Word of the Day

Monday, February 03, 2020

caucus

[ kaw-kuhs ]

noun

U.S. Politics. a local meeting of party members to select candidates, elect convention delegates, etc.

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What is the origin of caucus?

“You pays your money, and you takes your choice” when it comes to the origin of caucus. The true answer is that the origin of caucus is unknown, which naturally leads to many folk etymologies. The word first appears in the Boston Gazette (1760) and is spelled Corcas. The modern spelling caucus appears in 1788, and the citation reads “More than fifty years ago [therefore about 1735], Mr. Samuel Adams’s father, and twenty others…, used to meet, make a caucus.” A possible source of caucus is the Late Latin noun caucus “drinking cup,” from Greek kaûkos with the same meaning. The trouble with Latin caucus is that there is no evidence for this development of meaning, and that Latin caucus occurs only once, in a work by St. Jerome. A second etymology, closer to home, so to speak, claims that caucus is an Algonquian word, from Virginia Algonquian Cawcawwassough, specifically, and means “elders of the Chickahominy people.” Cawcawwassough dates from 1608, but again there is no “chain of evidence” connecting Cawcawwassough to political clubs in Boston.

how is caucus used?

The Iowa caucuses are never simple. Voters spend hours in high school gymnasiums or public libraries, starting their night by declaring support for their preferred presidential candidate.

Alexandra Jaffe, "New Iowa caucus rules could spark clashing claims of victory," Washington Post, January 16, 2020

The caucuses were supposed to be less important this time. But they still might pick the winner.

Ross Douthat, "Will Iowa Decide the Democratic Nomination?" New York Times, January 14, 2020
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Sunday, February 02, 2020

gree

[ gree ]

noun

Chiefly Scot.

the prize for victory.

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What is the origin of gree?

The senses of the very rare noun gree “superiority, mastery; prize for victory” are either obsolete or Scottish. The Middle English spellings include gre and gree; in Middle English the word means “a step, flight of steps; victory in combat; a prize for such a victory; rank, position, dignity,” from Old French gré, grei “a step, degree.” The Old French forms are regular phonetic developments of Latin gradus “a step (literal and metaphorical), pace, stair, rung (of a ladder), tier (of seats), (musical) interval.” Gradus, a derivative of the verb gradī “to walk, step, proceed,” is the ultimate source of English grade, gradual, graduate, and degree. Gree entered English in the early 14th century.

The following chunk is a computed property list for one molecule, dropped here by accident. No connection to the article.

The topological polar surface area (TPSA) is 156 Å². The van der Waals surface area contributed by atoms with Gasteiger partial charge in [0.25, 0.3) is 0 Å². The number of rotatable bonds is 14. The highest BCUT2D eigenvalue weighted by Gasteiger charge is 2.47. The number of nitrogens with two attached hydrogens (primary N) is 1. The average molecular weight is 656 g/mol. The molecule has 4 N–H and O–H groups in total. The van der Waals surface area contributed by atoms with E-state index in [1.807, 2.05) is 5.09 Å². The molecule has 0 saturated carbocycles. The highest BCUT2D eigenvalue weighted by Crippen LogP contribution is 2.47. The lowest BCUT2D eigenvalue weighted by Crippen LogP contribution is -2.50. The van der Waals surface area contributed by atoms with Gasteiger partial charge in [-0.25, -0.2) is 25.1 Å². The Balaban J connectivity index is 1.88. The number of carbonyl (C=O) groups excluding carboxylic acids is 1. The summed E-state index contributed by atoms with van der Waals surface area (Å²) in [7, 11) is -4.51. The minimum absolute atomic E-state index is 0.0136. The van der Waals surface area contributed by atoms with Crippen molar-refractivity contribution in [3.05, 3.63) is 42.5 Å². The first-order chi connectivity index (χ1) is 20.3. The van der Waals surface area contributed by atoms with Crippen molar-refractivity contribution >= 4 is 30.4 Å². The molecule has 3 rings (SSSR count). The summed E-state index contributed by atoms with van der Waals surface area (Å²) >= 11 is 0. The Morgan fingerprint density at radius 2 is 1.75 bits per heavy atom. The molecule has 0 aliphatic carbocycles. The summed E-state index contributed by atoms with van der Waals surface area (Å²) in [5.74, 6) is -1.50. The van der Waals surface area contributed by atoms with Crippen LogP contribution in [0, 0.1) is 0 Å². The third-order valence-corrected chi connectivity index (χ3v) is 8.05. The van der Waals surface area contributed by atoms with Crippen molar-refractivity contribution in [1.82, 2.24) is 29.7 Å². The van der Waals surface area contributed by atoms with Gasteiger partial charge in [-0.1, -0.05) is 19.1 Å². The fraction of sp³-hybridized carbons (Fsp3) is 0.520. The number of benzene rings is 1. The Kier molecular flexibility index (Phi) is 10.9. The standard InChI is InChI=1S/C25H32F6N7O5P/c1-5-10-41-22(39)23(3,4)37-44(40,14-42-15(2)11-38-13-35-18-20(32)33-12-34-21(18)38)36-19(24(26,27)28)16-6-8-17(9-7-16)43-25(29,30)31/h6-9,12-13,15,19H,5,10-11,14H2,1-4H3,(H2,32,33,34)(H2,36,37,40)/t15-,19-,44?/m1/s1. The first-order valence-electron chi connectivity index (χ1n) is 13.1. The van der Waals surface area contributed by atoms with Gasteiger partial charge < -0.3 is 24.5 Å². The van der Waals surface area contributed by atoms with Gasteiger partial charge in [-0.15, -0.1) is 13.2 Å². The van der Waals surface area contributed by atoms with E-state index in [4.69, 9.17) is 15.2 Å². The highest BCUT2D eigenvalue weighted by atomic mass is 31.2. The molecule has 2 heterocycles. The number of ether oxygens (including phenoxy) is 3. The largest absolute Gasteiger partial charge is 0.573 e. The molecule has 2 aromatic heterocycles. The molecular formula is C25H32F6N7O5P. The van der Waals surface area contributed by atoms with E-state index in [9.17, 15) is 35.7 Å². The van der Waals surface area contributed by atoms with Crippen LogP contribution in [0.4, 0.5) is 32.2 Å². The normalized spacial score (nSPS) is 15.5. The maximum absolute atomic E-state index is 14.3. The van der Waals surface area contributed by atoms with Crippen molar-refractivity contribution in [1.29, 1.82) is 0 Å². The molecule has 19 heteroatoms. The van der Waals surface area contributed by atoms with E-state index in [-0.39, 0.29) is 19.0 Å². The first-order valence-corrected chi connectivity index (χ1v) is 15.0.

how is gree used?

And here to win gree happily for ever …

James I, "The Kingis Quair," The Poetic Remains of Some of the Scotish Kings, 1824

A false usurper wan the gree, / Who now commands the towers and lands …

Robert Burns, "The Bonie Lass of Albanie," Second Commonplace Book, 1787–90
Saturday, February 01, 2020

fictile

[ fik-tl; British fik-tahyl ]

adjective

of or relating to pottery.

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What is the origin of fictile?

Some of the meanings of the rare adjective fictile are “capable of being molded; made of earth or clay by a potter; pertaining to pottery.” Fictile comes straight from Latin fictilis “made of or pertaining to earthenware, pottery, terra cotta,” a derivative of fictus, the past participle of the verb fingere “to shape (from clay, wax, molten metal, etc.), create, produce, transform.” Also from fic-, a variant of the Latin root fig-, Latin has fictiō (stem fictiōn-) “act of shaping or molding; pretense, personification; supposition, legal fiction” (English fiction). From fig– Latin has the nouns figūra “form, shape, composition, makeup” (English figure) and figmentum “something formed or devised; a fiction or invention” (English figment). Fictile entered English in the 17th century.

how is fictile used?

… in the fictile arts we can not approach the French and Italian potters of the sixteenth …

Henry Van Brunt, "Growth of Conscience in the Decorative Arts," The Atlantic, August 1878

The chief function of clay in the fictile arts is its partial fusion upon firing, and upon this and the skill of the artisan who fires the kiln depends the product, which is wonderfully varied by the mixtures of fluxes and tempering material.

Robert T. Hill, "Clay Materials of the United States," Mineral Resources of the United States, 1893

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